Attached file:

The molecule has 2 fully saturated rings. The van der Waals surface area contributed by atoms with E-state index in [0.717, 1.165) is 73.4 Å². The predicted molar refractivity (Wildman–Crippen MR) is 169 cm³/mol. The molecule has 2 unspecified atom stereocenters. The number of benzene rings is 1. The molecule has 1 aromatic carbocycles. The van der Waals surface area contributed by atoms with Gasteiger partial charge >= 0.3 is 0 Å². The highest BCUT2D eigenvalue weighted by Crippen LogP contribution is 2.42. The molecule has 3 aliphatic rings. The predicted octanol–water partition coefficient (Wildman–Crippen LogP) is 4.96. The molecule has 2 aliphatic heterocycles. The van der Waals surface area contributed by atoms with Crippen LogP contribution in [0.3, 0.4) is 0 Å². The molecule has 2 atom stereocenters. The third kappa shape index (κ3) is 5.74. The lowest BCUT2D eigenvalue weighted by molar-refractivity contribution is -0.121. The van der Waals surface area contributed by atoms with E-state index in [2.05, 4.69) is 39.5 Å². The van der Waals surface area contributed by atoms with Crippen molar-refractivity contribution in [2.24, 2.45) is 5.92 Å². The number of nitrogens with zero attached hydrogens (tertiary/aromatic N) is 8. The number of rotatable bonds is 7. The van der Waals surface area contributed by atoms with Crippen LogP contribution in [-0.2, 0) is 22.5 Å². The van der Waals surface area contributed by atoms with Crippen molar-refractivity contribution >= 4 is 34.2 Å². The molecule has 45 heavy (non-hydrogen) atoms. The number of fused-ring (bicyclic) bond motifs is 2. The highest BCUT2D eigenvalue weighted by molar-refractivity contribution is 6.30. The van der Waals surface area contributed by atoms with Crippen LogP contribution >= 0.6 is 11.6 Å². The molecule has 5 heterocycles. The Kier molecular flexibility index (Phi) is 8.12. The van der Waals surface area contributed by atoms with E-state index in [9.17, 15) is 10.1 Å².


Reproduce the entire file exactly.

The molecule has 2 fully saturated rings. The van der Waals surface area contributed by atoms with E-state index in [0.717, 1.165) is 73.4 Å². The predicted molar refractivity (Wildman–Crippen MR) is 169 cm³/mol. The molecule has 2 unspecified atom stereocenters. The number of benzene rings is 1. The molecule has 1 aromatic carbocycles. The van der Waals surface area contributed by atoms with Gasteiger partial charge >= 0.3 is 0 Å². The highest BCUT2D eigenvalue weighted by Crippen LogP contribution is 2.42. The molecule has 3 aliphatic rings. The predicted octanol–water partition coefficient (Wildman–Crippen LogP) is 4.96. The molecule has 2 aliphatic heterocycles. The van der Waals surface area contributed by atoms with Crippen LogP contribution in [0.3, 0.4) is 0 Å². The molecule has 2 atom stereocenters. The third kappa shape index (κ3) is 5.74. The lowest BCUT2D eigenvalue weighted by molar-refractivity contribution is -0.121. The van der Waals surface area contributed by atoms with E-state index in [2.05, 4.69) is 39.5 Å². The van der Waals surface area contributed by atoms with Crippen molar-refractivity contribution in [2.24, 2.45) is 5.92 Å². The number of nitrogens with zero attached hydrogens (tertiary/aromatic N) is 8. The number of rotatable bonds is 7. The van der Waals surface area contributed by atoms with Crippen LogP contribution in [-0.2, 0) is 22.5 Å². The van der Waals surface area contributed by atoms with Crippen molar-refractivity contribution >= 4 is 34.2 Å². The molecule has 45 heavy (non-hydrogen) atoms. The number of fused-ring (bicyclic) bond motifs is 2. The highest BCUT2D eigenvalue weighted by molar-refractivity contribution is 6.30. The van der Waals surface area contributed by atoms with Crippen LogP contribution >= 0.6 is 11.6 Å². The molecule has 5 heterocycles. The Kier molecular flexibility index (Phi) is 8.12. The van der Waals surface area contributed by atoms with E-state index in [9.17, 15) is 10.1 Å².